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Ceremonial Cacao y mucho más

History of cocoa

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Did you know that its cocoa history is already 7500 years old?

Cocoa trees have taken root in many cultures. The history of chocolate dates back to the times of the ancient Maya and even their Olmec ancestors. It is not known when exactly cocoa appeared or who invented it. According to a study published in 2018 in Nature, the oldest known traces of cocoa use date from 5450 – 5300 BC from excavations in southern Ecuador. A team of scientists led by Sonia Zarrillo conducted a study study of the remains of ceramic vessels in which absorbed particles of theobromine, contained in cocoa beans, were found. It is believed that the Olmecs used grated cocoa beans together with chili peppers and herbs to prepare a festive drink [1]. The Mayans and Aztecs treated cocoa as a symbol of abundance and a gift from the gods. Mayan written history mentions chocolate drinks used during celebrations and the finalization of important transactions. Chocolate drinks were used daily. Mayan chocolate was thick and foamy, often combined with chili peppers, corn flour or honey. A similar practice in consumption suggests that it was the Olmecs who passed on the knowledge of chocolate to the Maya. The Mayans gathered once a year to thank the god Ek Chuah, whom they considered the god of cocoa.[1]

Cocoa beans, as a gift from the gods.

The Aztecs treated cocoa beans with even greater reverence. In Aztec culture, cocoa beans were considered more valuable than gold. They used grains as currency to buy food and other goods. As a product to consume, it was mainly an extravagance of the upper class, the lower social classes occasionally consumed cocoa at weddings or other celebrations. Perhaps the most famous Aztec chocolate lover was the powerful ruler Montezuma II, who reportedly drank large amounts of chocolate every day, as an energy source and aphrodisiac [3]. He is also said to have reserved some of the cocoa beans for his army. The Aztecs believed they owed cocoa to the god Quetzacoatl, whom they believed other gods had condemned for sharing chocolate with humans. [4]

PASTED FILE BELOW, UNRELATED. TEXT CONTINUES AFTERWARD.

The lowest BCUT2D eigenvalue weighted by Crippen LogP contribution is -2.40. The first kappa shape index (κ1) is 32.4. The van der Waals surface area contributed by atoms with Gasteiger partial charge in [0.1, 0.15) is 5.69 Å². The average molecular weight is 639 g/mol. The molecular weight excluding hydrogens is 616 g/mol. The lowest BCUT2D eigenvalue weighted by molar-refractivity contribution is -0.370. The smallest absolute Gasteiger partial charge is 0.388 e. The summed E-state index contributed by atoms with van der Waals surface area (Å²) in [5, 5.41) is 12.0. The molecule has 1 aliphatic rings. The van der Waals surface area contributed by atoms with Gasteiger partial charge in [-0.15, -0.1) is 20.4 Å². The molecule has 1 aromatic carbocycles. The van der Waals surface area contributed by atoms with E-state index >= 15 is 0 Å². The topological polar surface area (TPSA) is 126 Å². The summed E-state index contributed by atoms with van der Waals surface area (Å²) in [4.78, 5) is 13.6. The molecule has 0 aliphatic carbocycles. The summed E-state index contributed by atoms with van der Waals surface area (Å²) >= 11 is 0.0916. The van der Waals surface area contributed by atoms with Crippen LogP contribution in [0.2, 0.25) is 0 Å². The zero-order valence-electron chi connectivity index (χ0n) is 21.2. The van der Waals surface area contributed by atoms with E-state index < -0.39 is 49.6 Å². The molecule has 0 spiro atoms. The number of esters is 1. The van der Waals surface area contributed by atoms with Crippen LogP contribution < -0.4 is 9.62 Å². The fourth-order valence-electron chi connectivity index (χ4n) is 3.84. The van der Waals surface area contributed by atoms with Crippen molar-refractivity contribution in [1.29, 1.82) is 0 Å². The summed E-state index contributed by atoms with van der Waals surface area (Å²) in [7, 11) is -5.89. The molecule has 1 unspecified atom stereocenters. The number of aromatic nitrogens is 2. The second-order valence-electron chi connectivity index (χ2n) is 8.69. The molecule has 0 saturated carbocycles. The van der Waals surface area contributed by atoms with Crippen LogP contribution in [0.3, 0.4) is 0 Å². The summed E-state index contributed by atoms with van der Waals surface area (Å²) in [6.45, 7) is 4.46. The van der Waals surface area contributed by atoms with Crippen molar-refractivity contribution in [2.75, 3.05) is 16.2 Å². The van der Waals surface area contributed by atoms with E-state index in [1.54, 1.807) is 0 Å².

The beginnings of chocolate madness in Europe.

There are many legends about how cocoa got into Europe. Eventually, it was agreed that it first came to Spain thanks to Christopher Columbus, who discovered cocoa beans after intercepting a merchant ship on a voyage to America and brought them with him to Spain in 1502.[5] There is also a legend about the Spanish conquistador Hernan Cortes. Apparently, Montezuma himself offered him chocolate,[3] which he then took to Europe. No matter how chocolate reached Spain, by the end of the sixteenth century it was already loved by the Spanish people. Soon, sympathy for chocolate spread throughout Europe. The answer to the high demand were plantations operated by thousands of slaves. At first, Europeans were not satisfied with the taste of traditional chocolate, so they began to experiment.[3] They made their own blends of chocolate with cane sugar, cinnamon and other popular spices.